American Wirehairs display the full spectrum of possible cat coat colors, although Himalayan, Chocolate and Lilac are not accepted for competition. Wirehairs have golden eyes, aside from some white ones, which have blue or amber eyes. There are a number of different looks found in the Americans that are acceptable by show standards. Females are supposed to be smaller than males, with the overall balance of the cat being of the greatest importance in the ring.
Some American Wirehairs have sensitive skin that can be susceptible to outside influences, resulting in an allergic reaction, and/or sunburn. To reduce any potential problems, the skin and coat should be kept clean with regular bathing to remove loose dead hooked hairs that could cause some irritation. If the cat spends any amount of supervised time outdoors, sunscreen should be applied. The coat can be a little greasy from the oil secreted by the skin and regular bathing helps to remove this grease too. Gently clean earwax out with a cotton swab when bathing the cat.
American Wirehairs are people cats that crave human attention and affection. They are active without being hyperactive, and affectionate without being clingy. They show a keen interest in their surroundings, want to be involved in every aspect of your day, and will follow you from room to room to keep an eye on proceedings. Fanciers say that they seem particularly in tune with their families' feelings and try to offer comfort and companionship when their chosen family member is feeling blue. That's when they turn on the purrs and sit beside them to offer their support.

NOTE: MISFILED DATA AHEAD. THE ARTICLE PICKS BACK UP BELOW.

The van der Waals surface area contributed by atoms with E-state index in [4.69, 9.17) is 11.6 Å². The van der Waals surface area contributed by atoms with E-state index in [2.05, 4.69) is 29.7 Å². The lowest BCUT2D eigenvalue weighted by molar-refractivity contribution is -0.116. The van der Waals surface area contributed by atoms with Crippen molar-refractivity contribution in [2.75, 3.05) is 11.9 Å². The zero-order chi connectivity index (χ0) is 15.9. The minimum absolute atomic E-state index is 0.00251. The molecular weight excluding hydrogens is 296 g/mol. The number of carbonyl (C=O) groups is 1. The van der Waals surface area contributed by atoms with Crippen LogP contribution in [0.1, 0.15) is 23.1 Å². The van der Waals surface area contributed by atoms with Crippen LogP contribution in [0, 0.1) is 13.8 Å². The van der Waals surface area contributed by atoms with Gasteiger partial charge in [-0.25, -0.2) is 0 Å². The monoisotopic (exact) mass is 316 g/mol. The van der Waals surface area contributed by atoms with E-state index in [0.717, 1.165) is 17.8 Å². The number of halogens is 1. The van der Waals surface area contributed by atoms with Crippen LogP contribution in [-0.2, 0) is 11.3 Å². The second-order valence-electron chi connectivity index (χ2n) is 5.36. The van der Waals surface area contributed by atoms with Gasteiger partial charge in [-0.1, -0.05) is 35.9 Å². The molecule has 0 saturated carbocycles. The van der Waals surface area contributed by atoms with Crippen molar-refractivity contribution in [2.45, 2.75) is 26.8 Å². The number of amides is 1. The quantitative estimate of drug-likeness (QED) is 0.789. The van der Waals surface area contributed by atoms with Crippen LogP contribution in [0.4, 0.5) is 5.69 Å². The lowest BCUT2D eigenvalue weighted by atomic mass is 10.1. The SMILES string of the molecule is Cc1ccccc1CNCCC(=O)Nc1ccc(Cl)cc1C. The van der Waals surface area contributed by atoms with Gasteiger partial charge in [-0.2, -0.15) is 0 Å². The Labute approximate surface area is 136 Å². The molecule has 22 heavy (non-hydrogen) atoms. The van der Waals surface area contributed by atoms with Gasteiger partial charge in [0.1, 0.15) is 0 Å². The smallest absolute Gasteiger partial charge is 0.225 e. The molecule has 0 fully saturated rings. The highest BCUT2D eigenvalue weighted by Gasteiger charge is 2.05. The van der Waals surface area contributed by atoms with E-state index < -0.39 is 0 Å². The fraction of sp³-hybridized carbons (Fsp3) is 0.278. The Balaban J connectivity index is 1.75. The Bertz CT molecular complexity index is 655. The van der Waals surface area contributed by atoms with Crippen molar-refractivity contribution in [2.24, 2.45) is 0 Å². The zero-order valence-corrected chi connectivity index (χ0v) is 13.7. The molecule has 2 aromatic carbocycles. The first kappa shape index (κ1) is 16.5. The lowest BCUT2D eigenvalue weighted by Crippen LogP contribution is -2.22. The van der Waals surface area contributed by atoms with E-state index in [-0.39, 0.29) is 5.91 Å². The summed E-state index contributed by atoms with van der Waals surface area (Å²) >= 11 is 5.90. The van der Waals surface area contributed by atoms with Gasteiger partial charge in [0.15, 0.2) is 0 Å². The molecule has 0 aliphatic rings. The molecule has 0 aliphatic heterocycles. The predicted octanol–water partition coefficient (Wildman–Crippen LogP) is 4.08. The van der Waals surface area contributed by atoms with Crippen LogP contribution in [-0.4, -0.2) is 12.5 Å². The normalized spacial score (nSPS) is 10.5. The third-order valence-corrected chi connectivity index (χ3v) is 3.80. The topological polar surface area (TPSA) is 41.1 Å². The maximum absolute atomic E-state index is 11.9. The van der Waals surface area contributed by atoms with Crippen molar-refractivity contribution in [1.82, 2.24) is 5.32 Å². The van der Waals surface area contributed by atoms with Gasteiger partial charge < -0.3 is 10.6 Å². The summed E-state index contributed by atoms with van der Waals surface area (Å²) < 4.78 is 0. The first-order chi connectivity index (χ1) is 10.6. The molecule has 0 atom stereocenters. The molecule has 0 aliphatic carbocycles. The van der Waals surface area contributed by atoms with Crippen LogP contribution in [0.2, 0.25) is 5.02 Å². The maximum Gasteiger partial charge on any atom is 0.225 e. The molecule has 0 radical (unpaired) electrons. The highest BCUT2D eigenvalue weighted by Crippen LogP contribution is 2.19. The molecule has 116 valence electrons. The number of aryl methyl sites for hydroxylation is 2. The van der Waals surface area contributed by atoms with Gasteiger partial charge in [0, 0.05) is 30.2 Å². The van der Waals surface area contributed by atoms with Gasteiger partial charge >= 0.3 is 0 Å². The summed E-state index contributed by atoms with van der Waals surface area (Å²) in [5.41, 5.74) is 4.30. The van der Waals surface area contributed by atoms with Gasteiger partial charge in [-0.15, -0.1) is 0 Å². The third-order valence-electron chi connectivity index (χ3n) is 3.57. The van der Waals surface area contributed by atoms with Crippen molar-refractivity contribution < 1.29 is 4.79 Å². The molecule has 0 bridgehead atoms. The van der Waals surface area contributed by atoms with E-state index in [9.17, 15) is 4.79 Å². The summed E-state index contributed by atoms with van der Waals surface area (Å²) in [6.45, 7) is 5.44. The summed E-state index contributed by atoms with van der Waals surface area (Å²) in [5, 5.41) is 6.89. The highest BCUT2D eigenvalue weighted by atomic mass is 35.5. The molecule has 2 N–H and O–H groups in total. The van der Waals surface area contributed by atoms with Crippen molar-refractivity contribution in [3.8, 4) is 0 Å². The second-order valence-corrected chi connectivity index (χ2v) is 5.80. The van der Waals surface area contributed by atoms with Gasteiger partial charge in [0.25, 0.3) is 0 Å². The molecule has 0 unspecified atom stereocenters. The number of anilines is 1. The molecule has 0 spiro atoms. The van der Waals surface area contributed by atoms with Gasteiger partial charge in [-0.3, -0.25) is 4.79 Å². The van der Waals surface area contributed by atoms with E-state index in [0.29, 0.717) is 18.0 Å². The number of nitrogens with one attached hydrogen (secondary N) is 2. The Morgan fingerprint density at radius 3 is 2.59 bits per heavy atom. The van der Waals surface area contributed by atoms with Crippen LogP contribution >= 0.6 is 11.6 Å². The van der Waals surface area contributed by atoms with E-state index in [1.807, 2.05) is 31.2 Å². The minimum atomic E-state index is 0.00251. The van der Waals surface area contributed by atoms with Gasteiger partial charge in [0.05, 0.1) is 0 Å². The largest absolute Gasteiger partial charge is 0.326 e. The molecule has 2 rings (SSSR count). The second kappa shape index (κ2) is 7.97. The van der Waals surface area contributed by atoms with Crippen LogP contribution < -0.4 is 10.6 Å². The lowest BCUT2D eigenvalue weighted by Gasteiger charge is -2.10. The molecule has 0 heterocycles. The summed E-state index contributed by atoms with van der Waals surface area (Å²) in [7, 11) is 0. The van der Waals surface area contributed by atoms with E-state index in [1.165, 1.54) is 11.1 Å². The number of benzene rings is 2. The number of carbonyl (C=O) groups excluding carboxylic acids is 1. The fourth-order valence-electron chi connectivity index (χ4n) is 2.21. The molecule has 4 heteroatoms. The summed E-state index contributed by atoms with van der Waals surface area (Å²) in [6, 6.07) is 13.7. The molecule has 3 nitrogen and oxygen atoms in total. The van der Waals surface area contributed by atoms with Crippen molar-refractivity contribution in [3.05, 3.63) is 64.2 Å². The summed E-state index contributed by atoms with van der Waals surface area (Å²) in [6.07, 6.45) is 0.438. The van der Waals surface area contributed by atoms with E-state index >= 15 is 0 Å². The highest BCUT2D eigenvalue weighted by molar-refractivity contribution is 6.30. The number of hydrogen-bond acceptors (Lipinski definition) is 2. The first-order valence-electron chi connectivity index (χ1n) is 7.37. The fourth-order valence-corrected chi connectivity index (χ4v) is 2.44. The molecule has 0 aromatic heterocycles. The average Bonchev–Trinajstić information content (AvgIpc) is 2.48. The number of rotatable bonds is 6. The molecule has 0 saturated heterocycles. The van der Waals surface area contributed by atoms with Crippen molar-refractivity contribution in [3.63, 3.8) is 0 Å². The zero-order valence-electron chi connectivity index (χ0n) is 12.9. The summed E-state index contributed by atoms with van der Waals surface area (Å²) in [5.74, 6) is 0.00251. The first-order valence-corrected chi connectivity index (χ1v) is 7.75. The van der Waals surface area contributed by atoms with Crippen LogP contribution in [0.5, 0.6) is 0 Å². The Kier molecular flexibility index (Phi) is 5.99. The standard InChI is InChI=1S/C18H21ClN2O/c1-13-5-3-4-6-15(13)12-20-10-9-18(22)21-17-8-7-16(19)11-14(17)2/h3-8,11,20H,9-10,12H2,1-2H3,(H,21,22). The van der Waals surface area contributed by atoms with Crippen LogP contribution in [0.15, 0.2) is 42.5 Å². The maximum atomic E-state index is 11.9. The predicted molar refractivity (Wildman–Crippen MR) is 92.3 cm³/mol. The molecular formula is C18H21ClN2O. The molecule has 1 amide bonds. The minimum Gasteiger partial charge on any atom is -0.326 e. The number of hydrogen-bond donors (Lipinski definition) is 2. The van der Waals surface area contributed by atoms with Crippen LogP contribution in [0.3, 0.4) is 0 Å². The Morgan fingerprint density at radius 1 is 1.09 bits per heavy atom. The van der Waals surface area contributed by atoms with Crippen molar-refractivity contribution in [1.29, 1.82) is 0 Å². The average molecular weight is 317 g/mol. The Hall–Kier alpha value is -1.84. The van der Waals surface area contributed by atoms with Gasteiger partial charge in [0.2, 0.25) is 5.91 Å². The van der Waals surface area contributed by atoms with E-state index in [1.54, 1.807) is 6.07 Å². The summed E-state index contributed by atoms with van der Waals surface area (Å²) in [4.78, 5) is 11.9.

Currently, the number of American Wirehairs is quite limited. In 1995, only seventy-four Wirehairs were registered with the CFA, but this is the most recent bit of information I was able to find, and that number may have changed by now. Waiting lists for American Wirehair kittens can be long, and prices high. Be sure to seek out a reputable breeder if you are looking for a American Wirehair kitten. A healthy American Wirehair cat will bring many years of pleasure into your life, and you, as a devoted owner, can make that feline feel like the king or queen of the roost. This is certain to be a win-win situation!
With Thanks to:
Barron’s Encyclopedia of Cat Breeds, J. Anne Helgren